Oh, one more thing – social networks aren’t real life

Life is a popularity contest. First we want to impress our classmates, then we want to fit in at work, and later we want to keep up with the Joneses (do people still say that?).

With phones allowing people to access social networks from anywhere, the popularity contest never ends. Everyone wants to look good and get approval (in the form of likes, retweets, etc).

But how many of your Facebook friends really give a shiet about you? Sorry if that’s too blunt, but let’s get honest for a second: a Facebook friend isn’t the same as a real friend.

Here’s my definition of “friend”: someone who’d drive for hours to lend you money they don’t even have if you called them at 4 A.M.. How many of your Facebook friends would do that? Exactly. So why does it matter how good you look to them, or how many likes they give you?

99% of the time, social networks are a huge circle jerk with everyone trying to make each other feel important. Facebook friends aren’t real friends and likes aren’t a good measure of how cool you truly are.None of it matters.

So focus on making real friends and living real life, not trying to look good online.

Am I saying social networks are the devil? No! I use them to stay in touch with friends who live overseas, follow stuff I’m interested in and invite people to large-scale events. They’re an amazing tool in their own right.

(Also, Facebook has helped me not hit on married women more times than I can count. Thanks for that, Mark Zuckerberg.)

But when did we all become so fuking important that everyone needs to know what we’re thinking and doing 24/7? Hey, maybe your life is just that awesome – but if Barack Obama and the Dalai Lama can live without hourly status updates, I think I can too.

The other day, J. Delancy – who also runs a manly blog – asked me about my experiences using Facebookand Twitter for my blog. The truth is, I’m finding it hard to keep up with some other bloggers who seem to tweet something every 15 minutes.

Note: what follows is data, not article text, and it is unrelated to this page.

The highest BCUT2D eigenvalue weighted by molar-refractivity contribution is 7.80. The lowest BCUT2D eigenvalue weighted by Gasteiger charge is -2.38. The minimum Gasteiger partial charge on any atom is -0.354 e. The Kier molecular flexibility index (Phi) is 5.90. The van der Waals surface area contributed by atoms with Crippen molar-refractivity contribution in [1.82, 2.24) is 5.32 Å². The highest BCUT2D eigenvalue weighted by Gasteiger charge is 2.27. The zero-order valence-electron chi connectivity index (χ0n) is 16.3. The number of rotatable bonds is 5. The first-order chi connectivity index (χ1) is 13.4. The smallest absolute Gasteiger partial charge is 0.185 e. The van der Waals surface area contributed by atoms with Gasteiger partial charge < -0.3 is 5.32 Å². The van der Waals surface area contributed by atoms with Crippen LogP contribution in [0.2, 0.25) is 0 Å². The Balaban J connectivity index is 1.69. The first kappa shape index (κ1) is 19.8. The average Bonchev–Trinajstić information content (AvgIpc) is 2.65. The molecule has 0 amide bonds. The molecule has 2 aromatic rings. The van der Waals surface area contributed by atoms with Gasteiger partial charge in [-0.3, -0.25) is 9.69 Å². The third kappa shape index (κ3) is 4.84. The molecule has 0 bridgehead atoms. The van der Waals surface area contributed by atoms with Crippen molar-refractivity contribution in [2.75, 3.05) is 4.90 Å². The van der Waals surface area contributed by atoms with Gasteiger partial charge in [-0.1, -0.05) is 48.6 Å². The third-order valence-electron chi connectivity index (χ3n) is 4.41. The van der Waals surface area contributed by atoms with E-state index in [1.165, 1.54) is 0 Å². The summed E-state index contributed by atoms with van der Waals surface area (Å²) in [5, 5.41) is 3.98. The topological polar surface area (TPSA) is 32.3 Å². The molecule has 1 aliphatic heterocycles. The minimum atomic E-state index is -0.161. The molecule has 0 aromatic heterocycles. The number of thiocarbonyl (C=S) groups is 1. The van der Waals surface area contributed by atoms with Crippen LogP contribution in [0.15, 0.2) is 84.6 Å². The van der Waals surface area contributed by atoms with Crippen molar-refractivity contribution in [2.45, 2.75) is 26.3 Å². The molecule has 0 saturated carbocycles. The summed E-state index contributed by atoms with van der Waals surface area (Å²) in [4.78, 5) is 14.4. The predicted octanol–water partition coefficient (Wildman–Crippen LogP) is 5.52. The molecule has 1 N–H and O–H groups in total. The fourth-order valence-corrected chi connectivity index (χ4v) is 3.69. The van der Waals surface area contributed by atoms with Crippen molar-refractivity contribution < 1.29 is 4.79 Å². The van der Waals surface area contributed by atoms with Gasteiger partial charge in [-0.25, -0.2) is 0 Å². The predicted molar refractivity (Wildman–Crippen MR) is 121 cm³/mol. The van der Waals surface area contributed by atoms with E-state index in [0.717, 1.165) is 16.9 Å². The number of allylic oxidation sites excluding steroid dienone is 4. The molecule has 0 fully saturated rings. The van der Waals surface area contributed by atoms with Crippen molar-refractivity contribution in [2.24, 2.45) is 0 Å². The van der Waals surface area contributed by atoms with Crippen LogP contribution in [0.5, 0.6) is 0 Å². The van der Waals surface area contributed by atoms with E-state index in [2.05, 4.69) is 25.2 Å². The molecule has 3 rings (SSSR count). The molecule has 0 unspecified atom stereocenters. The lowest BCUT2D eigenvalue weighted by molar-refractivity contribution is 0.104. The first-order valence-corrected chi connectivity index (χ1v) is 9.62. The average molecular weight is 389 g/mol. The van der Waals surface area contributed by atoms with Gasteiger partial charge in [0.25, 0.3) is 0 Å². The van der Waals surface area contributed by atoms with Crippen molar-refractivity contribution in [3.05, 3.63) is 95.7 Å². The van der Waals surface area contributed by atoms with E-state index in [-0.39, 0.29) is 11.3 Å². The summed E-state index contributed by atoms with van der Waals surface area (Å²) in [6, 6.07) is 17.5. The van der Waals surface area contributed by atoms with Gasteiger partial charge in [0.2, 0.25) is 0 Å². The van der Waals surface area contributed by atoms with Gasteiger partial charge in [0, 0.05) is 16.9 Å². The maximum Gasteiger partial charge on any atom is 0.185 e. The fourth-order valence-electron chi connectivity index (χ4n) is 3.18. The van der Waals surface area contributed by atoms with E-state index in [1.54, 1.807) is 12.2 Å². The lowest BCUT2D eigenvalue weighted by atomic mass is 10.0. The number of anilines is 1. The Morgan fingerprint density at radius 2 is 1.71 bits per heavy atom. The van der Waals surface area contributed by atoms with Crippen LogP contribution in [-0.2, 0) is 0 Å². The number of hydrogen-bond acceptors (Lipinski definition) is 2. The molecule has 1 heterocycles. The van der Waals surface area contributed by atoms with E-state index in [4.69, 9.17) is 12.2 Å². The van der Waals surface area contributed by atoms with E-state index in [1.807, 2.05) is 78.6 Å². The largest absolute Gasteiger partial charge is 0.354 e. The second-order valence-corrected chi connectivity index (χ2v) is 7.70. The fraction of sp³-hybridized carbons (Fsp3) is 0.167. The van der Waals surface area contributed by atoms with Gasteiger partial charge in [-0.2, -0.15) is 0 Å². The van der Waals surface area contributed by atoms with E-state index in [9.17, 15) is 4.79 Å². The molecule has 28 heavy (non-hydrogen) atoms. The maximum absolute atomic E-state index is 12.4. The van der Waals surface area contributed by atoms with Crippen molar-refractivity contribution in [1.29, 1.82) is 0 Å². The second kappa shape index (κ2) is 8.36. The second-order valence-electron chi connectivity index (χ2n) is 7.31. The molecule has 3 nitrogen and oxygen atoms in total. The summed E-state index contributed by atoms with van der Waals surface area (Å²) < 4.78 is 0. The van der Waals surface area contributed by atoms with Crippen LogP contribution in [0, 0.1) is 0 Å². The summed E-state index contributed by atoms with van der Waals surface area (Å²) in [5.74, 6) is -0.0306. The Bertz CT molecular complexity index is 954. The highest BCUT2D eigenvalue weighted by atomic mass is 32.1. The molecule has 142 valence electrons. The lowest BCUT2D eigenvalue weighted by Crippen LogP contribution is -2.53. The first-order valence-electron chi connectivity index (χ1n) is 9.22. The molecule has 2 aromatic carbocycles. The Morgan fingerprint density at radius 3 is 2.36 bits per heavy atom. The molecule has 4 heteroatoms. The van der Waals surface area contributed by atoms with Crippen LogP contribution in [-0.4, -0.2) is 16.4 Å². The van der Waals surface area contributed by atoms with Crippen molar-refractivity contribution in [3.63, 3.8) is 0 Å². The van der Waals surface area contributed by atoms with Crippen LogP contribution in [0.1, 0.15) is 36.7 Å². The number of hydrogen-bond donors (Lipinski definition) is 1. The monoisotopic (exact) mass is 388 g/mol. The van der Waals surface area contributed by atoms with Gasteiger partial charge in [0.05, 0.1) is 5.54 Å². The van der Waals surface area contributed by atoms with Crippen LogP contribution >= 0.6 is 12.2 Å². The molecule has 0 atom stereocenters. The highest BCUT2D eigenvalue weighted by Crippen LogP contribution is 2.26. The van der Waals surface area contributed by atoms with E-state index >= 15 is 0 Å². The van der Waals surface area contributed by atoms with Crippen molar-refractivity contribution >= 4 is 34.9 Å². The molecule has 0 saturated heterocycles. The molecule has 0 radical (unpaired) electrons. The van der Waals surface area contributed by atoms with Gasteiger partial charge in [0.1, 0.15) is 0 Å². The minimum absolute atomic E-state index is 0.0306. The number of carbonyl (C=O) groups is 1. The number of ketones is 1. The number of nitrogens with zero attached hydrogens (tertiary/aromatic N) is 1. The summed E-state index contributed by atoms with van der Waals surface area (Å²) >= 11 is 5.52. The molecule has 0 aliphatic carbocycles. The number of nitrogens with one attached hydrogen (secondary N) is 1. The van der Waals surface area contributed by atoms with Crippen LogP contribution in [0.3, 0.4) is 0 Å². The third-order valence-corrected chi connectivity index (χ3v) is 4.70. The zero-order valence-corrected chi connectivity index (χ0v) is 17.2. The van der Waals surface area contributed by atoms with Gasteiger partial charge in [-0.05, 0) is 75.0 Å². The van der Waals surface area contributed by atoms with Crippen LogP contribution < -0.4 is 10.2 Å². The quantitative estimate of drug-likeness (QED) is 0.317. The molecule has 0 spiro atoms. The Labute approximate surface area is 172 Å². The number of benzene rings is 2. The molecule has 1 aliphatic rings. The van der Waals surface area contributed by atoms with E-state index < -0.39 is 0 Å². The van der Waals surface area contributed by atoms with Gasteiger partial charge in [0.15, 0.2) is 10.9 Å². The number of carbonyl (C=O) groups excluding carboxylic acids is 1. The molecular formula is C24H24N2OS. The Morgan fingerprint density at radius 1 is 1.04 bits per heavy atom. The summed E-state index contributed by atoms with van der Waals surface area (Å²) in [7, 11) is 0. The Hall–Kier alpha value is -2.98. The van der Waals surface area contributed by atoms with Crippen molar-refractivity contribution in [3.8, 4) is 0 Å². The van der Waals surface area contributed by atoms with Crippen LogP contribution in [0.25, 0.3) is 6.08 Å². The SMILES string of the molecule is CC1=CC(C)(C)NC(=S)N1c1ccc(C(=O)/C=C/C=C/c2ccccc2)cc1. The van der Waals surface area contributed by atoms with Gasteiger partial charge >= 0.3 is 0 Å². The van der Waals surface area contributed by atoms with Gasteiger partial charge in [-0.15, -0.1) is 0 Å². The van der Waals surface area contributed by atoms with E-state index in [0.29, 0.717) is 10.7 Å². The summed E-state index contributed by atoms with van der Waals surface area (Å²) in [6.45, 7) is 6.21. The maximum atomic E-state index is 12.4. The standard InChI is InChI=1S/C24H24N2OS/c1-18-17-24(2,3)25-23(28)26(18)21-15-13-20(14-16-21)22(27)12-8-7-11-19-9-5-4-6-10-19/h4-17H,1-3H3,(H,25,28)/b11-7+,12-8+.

It’s not that I have nothing to say – I just want the things I say to matter. We all have real lives to live and I refuse to subject you guys to every single thing that pops into my mind.

And I’m alright with that.

If you’re with your friends – enjoy their company. If you’re at a concert – watch and listen. If you’re stuck in traffic – be stuck in traffic and enjoy your having some time to yourself for once.

When you’re busy living real life, there’s no need for constant entertainment and validation. It’s so great out in the real world – why don’t you get off your damn phone and join the rest of us here?

Check out more awesome articles by George at The Man Up >>



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  • Froman

    very good article, quite true

  • Craig

    Couldn’t agree more. One of the smartest things I’ve read in a while

  • Tom Chatfield

    Good, timely points. I’ve been writing about similar themes myself for some time, if you’ll pardon the plug – http://www.bbc.com/future/story/20130104-pay-attention – and think much of it boils down to a question we forget to ask: what kind and quality of time do I owe to the people and things I care about, and to myself?